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After 13 years of single-party rule, Turkey now faces a coalition government. But which parties are going to form this coalition, whether it will be a long-term government, or whether it will bring political stability is not yet known. It may take months for a government to be formed and to obtain vote of confidence from parliament, so actors in economy are very concerned – particularly about the option of an early election.
Credit development swaps
Such political uncertainties face Turkey at a time when its risk premium has climbed to the top, along with Russia and Brazil.
If you have invested in state bonds of a country and you want to insure you investment, insurers have a price for this risk according to the country’s situation: Credit development swaps (CDS). By looking at a country’s CDS you can understand how risky it is at certain times.
Two days prior to the election, Turkey’s CDS was 215. This was the third highest among emerging countries. At the top was Russia with 332 and Brazil was second with 240. South Africa and Indonesia came after Turkey. These countries are named the “fragile five.”
The course of the CDS from the beginning of 2015 shows that Russia has recovered relatively but Brazil and Turkey have rising CDSs with their increasing risks. The risk premiums of South Africa and Indonesia show a moderate increase.
These five fragile countries are named as such because their commitments and debts are far beyond their assets. The risks they carry are not only economic but also political and geopolitical. Russia’s premiums climbed amid the tension with Ukraine and the Crimea crisis, and it was also affected by low oil prices. In January 2015, Russia’s risk premium reached 573 and the Russian ruble devaluated considerably. Even though Russia has since recovered relatively, it is still the most risky emerging country.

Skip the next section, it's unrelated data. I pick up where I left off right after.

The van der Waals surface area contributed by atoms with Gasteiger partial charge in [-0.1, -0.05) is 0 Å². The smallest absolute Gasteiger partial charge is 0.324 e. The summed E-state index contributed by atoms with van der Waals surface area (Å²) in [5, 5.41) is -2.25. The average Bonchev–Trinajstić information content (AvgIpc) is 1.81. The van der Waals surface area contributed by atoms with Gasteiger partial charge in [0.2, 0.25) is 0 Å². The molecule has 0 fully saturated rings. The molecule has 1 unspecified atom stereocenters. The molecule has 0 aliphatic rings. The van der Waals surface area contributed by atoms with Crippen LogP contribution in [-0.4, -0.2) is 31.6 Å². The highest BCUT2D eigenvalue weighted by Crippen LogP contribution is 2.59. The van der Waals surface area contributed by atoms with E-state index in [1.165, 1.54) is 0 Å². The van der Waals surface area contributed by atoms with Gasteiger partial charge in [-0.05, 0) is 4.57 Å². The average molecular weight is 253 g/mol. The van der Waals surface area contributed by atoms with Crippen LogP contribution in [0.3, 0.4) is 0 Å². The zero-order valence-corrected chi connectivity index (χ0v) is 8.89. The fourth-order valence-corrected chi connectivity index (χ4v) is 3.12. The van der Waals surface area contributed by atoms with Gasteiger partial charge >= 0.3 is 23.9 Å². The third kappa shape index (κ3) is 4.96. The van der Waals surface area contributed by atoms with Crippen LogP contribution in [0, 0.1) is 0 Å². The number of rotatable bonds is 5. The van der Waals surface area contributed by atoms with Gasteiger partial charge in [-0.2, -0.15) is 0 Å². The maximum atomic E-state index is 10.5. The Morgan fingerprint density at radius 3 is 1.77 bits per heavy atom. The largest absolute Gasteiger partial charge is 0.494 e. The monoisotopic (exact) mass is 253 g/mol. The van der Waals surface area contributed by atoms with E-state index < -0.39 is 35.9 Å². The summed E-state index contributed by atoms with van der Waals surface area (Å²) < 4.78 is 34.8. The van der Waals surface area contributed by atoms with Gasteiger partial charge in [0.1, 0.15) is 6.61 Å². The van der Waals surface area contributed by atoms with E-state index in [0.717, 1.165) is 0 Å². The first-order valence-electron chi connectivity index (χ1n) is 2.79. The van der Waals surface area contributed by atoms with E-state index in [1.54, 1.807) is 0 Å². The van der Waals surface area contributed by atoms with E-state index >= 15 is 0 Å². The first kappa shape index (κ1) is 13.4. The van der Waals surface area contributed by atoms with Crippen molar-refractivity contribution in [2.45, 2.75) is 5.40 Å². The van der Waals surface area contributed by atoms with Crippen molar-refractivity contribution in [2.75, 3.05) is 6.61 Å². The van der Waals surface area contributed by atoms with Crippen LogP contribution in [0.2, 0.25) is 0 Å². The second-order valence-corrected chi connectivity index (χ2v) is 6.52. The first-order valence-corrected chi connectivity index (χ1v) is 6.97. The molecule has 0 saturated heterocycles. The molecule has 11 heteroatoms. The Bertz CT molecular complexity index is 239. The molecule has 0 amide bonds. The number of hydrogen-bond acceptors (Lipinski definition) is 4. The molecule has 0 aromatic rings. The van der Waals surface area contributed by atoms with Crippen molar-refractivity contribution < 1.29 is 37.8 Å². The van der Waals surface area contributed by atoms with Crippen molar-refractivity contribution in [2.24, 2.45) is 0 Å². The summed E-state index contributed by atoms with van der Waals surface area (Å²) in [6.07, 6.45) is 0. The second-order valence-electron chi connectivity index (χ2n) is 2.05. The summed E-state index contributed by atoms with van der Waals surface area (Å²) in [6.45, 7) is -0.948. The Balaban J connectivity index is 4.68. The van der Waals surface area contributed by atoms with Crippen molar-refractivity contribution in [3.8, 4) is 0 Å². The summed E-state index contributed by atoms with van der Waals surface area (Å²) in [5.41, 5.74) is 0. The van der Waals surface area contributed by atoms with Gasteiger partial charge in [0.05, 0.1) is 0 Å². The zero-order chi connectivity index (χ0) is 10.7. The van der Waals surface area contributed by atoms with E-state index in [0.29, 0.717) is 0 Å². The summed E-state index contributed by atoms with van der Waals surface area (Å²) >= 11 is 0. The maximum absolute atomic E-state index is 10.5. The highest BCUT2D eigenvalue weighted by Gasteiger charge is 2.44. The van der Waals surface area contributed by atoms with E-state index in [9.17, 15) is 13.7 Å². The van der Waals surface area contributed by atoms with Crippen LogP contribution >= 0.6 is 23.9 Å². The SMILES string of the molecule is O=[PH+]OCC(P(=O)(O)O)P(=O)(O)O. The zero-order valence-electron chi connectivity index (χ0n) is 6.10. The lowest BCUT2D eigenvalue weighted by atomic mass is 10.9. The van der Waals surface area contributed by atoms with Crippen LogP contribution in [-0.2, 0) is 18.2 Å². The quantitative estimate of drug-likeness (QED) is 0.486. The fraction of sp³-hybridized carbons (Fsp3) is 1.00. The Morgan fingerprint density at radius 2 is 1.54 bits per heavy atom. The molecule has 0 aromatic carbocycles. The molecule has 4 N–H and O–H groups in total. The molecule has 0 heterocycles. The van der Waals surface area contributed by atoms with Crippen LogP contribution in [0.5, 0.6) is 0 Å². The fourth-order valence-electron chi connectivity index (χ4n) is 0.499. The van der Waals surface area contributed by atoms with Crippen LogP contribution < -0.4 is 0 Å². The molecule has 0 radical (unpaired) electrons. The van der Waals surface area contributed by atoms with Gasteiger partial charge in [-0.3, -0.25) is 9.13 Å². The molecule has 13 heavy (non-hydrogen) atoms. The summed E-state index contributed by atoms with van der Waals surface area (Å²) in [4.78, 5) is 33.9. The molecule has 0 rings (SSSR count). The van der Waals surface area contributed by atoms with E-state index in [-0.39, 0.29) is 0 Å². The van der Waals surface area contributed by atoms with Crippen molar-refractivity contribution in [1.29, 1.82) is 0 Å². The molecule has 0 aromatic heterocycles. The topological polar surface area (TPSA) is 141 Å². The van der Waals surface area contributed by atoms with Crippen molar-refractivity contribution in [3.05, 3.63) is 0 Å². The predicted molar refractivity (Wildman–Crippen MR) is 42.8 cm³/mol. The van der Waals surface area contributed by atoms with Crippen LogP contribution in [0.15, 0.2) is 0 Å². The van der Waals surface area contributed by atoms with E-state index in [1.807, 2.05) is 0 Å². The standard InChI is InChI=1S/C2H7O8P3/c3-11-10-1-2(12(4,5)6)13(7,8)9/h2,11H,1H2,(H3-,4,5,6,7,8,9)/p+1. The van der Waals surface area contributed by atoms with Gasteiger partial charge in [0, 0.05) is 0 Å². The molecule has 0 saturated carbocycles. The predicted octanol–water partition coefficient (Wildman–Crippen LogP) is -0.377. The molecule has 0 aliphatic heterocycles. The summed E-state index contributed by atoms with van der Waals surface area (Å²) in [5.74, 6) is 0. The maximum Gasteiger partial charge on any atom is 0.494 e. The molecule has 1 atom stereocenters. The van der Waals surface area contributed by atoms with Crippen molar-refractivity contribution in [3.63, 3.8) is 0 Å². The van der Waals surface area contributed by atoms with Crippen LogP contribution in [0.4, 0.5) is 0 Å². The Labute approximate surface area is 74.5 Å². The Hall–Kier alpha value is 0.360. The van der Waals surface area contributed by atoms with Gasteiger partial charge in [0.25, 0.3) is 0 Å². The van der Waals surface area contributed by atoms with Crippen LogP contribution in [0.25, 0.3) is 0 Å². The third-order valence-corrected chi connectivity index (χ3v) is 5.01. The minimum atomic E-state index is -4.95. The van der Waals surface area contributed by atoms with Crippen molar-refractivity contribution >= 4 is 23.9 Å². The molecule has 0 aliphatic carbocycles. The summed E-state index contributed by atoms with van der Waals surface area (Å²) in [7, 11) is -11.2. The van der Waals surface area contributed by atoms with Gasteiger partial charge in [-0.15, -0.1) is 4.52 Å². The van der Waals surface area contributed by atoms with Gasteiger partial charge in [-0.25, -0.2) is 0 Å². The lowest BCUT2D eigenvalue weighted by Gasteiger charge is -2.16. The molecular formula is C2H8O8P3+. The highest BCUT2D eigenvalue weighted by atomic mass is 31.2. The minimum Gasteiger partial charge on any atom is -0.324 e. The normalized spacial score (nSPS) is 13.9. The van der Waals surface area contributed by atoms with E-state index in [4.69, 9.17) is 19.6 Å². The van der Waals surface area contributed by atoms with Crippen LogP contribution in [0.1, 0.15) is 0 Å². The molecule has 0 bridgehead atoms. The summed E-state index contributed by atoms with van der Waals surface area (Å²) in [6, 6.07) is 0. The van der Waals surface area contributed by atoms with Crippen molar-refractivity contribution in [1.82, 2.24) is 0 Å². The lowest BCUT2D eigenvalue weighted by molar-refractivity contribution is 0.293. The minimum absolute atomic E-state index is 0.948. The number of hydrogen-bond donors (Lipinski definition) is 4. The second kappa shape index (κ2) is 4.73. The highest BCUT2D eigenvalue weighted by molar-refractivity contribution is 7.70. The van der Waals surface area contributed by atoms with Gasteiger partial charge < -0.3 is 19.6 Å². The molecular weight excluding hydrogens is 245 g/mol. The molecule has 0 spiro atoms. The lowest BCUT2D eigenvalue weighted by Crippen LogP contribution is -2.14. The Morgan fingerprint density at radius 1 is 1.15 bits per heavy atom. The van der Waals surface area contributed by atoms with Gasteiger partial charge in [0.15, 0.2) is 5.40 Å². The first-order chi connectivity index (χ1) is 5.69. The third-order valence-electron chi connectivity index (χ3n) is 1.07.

Brazil’s risks stem mostly from its economic situation. The country, which experiences balance of payment troubles, is also faced with a threat to domestic stability because of the wide income distribution gap.
Increase in CDS after elections
While Turkey’s CDS was 215 on June 4, it increased 20 points to 235 after the election on June 7 – a 9 percent climb. This actually means approaching Brazil in second place and maybe surpassing Brazil soon.
Turkey’s risks are economic, political and geopolitical. Turkey’s foreign debt is $403 billion, which corresponds to 53 percent of its national income, while the debts due within just 12 months amount to 40 percent of the total. Turkey is hugely affected by the U.S. Federal Reserve’s interest rate increases. It also cannot attract as much foreign capital as it previously did. So it is trying to meet its deficits by using reserves and indefinite sources.
What’s more, the Turkish Lira has lost more than 30 percent of its value against the dollar over the past year, increasing its vulnerability.
Turkey’s risk premium (CDS) minimized in 2010, after peaking in the economic crisis year of 2008. It has now started climbing again.
At the beginning of the weak following the election, the Turkish Lira was 2.80 against the dollar, the lowest level throughout its history. The Istanbul Stock Exchange also plunged 6 percent. The euro/Turkish Lira climbed to a record-breaking high of 3.10, while the currency basket also hit a record with 2.96.